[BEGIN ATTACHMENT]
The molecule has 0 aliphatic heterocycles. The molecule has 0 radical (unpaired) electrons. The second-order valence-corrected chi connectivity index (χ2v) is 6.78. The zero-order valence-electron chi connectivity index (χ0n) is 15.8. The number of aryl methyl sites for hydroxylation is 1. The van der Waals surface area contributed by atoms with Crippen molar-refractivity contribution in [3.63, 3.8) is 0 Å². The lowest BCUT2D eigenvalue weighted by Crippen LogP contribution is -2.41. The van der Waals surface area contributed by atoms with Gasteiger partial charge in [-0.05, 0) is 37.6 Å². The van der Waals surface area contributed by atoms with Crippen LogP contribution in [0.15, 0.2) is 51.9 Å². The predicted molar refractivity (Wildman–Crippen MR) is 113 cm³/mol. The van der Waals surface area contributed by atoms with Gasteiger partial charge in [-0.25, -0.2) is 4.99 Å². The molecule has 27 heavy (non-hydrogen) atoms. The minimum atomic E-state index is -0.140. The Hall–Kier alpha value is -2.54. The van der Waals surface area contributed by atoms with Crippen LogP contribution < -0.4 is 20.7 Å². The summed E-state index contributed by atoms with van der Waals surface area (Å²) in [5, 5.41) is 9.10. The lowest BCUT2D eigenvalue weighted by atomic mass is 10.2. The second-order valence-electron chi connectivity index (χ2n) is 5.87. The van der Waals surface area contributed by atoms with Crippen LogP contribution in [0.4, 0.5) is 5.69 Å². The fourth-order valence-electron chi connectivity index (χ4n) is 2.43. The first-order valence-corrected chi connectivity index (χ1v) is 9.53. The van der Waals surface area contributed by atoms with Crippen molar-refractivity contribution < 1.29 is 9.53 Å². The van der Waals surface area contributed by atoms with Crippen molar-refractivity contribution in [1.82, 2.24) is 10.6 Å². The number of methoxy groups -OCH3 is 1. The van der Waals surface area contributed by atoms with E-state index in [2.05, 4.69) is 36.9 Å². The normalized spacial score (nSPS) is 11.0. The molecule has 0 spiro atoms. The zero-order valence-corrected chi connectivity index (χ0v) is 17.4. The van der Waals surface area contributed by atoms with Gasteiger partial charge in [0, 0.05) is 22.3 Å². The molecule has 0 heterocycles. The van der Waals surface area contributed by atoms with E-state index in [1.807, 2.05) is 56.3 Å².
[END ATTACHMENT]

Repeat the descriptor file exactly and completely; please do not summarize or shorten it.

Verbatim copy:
The molecule has 0 aliphatic heterocycles. The molecule has 0 radical (unpaired) electrons. The second-order valence-corrected chi connectivity index (χ2v) is 6.78. The zero-order valence-electron chi connectivity index (χ0n) is 15.8. The number of aryl methyl sites for hydroxylation is 1. The van der Waals surface area contributed by atoms with Crippen molar-refractivity contribution in [3.63, 3.8) is 0 Å². The lowest BCUT2D eigenvalue weighted by Crippen LogP contribution is -2.41. The van der Waals surface area contributed by atoms with Gasteiger partial charge in [-0.05, 0) is 37.6 Å². The van der Waals surface area contributed by atoms with Crippen LogP contribution in [0.15, 0.2) is 51.9 Å². The predicted molar refractivity (Wildman–Crippen MR) is 113 cm³/mol. The van der Waals surface area contributed by atoms with Gasteiger partial charge in [-0.25, -0.2) is 4.99 Å². The molecule has 27 heavy (non-hydrogen) atoms. The minimum atomic E-state index is -0.140. The Hall–Kier alpha value is -2.54. The van der Waals surface area contributed by atoms with Crippen LogP contribution < -0.4 is 20.7 Å². The summed E-state index contributed by atoms with van der Waals surface area (Å²) in [5, 5.41) is 9.10. The lowest BCUT2D eigenvalue weighted by atomic mass is 10.2. The second-order valence-electron chi connectivity index (χ2n) is 5.87. The van der Waals surface area contributed by atoms with Crippen LogP contribution in [0.4, 0.5) is 5.69 Å². The fourth-order valence-electron chi connectivity index (χ4n) is 2.43. The first-order valence-corrected chi connectivity index (χ1v) is 9.53. The van der Waals surface area contributed by atoms with Crippen molar-refractivity contribution < 1.29 is 9.53 Å². The van der Waals surface area contributed by atoms with Crippen molar-refractivity contribution in [1.82, 2.24) is 10.6 Å². The number of methoxy groups -OCH3 is 1. The van der Waals surface area contributed by atoms with E-state index in [2.05, 4.69) is 36.9 Å². The normalized spacial score (nSPS) is 11.0. The molecule has 0 spiro atoms. The zero-order valence-corrected chi connectivity index (χ0v) is 17.4. The van der Waals surface area contributed by atoms with Gasteiger partial charge in [0, 0.05) is 22.3 Å². The molecule has 0 heterocycles. The van der Waals surface area contributed by atoms with E-state index in [1.807, 2.05) is 56.3 Å².